Deep Vein Thrombosis (DVT)

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Deep vein thrombosis (DVT) is a blood clot in the large veins in the leg or pelvis. DVT isn't life-threatening, but it can lead to serious health problems if the clot travels to the lung artery, creating a pulmonary embolism.

There are three main causes of DVT: 

  • Irritated or inflamed inner vein lining
  • Blood that quickly clots
  • Slow blood flow through a vein deep in the leg or pelvic area

Are You at Risk?

You may be at risk for DVT if you:

  • Are on bed rest during or after an illness or major medical procedure
  • Have cancer or undergoing cancer treatment
  • Are confined or unable to walk
  • Have a family history of blood clots
  • Are obese
  • Have respiratory or heart failure
  • Smoke
  • Are pregnant
  • Receive hormone therapy

Symptoms of DVT

Many people with DVT have no symptoms. If you do experience symptoms, they may include:

  • Leg pain or tenderness in calf muscles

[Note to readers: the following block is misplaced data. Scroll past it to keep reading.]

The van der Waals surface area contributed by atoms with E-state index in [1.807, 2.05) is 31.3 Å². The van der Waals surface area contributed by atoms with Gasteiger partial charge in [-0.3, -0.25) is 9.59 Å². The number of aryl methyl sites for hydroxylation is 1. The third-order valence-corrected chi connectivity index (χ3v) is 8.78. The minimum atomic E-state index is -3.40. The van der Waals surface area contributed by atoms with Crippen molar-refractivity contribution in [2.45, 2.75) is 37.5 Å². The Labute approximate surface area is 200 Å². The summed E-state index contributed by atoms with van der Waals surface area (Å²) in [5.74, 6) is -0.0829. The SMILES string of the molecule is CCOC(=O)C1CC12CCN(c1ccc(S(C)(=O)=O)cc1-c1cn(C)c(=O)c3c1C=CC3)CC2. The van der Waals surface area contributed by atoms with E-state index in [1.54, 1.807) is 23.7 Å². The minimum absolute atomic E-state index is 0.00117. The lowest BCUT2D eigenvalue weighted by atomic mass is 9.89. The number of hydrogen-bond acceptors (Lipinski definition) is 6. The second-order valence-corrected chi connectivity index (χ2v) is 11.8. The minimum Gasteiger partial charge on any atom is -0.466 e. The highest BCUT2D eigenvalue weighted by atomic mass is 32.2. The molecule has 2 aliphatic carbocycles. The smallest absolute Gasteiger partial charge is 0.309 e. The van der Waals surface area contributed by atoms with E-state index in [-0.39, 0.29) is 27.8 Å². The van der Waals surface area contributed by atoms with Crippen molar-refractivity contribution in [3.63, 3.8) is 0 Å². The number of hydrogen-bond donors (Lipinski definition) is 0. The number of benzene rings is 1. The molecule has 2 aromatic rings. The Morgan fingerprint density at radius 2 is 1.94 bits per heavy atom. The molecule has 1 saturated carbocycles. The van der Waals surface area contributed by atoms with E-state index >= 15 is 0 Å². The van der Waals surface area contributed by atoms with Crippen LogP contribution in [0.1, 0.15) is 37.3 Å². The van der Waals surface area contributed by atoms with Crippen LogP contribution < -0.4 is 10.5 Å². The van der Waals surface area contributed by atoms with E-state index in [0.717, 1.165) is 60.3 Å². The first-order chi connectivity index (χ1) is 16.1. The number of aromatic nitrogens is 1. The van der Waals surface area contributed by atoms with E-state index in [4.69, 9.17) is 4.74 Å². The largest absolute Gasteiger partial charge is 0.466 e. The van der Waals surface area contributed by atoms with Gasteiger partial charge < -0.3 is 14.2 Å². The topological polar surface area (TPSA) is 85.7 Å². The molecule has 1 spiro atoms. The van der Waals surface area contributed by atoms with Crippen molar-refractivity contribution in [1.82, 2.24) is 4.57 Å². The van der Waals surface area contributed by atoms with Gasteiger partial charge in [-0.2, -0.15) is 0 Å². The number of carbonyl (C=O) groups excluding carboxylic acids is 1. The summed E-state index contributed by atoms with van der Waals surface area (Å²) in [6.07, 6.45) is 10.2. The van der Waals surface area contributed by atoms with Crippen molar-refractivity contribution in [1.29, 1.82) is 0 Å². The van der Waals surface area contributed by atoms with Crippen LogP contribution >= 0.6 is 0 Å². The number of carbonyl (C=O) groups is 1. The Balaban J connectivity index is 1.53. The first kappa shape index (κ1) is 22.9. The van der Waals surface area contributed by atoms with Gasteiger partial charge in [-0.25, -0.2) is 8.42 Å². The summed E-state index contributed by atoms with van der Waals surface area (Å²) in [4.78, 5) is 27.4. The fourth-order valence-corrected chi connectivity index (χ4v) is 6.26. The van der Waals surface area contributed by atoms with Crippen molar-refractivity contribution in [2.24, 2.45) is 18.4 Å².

• Leg swelling
  • Changes in skin color on the leg or foot 

Symptoms of a pulmonary embolism include:

  • Chest pain
  • Shortness of breath
  • Rapid pulse
  • Cough

Diagnosis & Treatment at UVA

At UVA, we can diagnose you by using these tests:

  • Ultrasound
  • Blood test
  • Venogram or phlebogram

For less severe cases of DVT, your doctor may recommend compression stockings and anticoagulant medication to prevent blood clots from forming. Patients who can't take medication may have a thrombectomy, where the clot is removed through a small groin incision.

Thrombolysis treats more severe cases of DVT. Your doctor inserts a catheter in the clot's location and administers medication to break up the clot. You'll need to take anticoagulant medication after the procedure to prevent clots from forming.

Content was created using EBSCO’s Health Library. Edits to original content made by Rector and Visitors of the University of Virginia. This information is not a substitute for professional medical advice.